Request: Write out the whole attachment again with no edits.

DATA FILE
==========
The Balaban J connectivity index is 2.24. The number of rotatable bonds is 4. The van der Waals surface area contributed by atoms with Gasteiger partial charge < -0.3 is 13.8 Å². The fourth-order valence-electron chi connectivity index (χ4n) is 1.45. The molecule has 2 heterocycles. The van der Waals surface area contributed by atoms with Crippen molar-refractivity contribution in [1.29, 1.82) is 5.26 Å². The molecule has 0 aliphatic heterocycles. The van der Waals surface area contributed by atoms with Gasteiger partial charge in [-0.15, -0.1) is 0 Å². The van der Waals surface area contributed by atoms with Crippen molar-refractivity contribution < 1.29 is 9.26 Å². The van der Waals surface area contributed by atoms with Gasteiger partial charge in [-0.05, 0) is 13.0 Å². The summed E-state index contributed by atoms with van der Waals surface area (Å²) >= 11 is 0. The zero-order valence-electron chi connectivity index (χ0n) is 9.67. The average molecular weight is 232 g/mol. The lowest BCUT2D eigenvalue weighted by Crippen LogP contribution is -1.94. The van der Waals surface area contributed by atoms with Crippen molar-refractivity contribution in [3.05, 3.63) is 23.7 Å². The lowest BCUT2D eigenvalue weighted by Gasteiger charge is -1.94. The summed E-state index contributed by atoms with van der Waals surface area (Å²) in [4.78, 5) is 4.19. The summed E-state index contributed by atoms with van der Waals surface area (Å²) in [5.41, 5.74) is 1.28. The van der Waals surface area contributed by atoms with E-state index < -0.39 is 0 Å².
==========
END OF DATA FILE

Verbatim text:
The Balaban J connectivity index is 2.24. The number of rotatable bonds is 4. The van der Waals surface area contributed by atoms with Gasteiger partial charge < -0.3 is 13.8 Å². The fourth-order valence-electron chi connectivity index (χ4n) is 1.45. The molecule has 2 heterocycles. The van der Waals surface area contributed by atoms with Crippen molar-refractivity contribution in [1.29, 1.82) is 5.26 Å². The molecule has 0 aliphatic heterocycles. The van der Waals surface area contributed by atoms with Gasteiger partial charge in [-0.15, -0.1) is 0 Å². The van der Waals surface area contributed by atoms with Crippen molar-refractivity contribution < 1.29 is 9.26 Å². The van der Waals surface area contributed by atoms with Gasteiger partial charge in [-0.05, 0) is 13.0 Å². The summed E-state index contributed by atoms with van der Waals surface area (Å²) >= 11 is 0. The zero-order valence-electron chi connectivity index (χ0n) is 9.67. The average molecular weight is 232 g/mol. The lowest BCUT2D eigenvalue weighted by Crippen LogP contribution is -1.94. The van der Waals surface area contributed by atoms with Crippen molar-refractivity contribution in [3.05, 3.63) is 23.7 Å². The lowest BCUT2D eigenvalue weighted by Gasteiger charge is -1.94. The summed E-state index contributed by atoms with van der Waals surface area (Å²) in [4.78, 5) is 4.19. The summed E-state index contributed by atoms with van der Waals surface area (Å²) in [5.41, 5.74) is 1.28. The van der Waals surface area contributed by atoms with E-state index < -0.39 is 0 Å².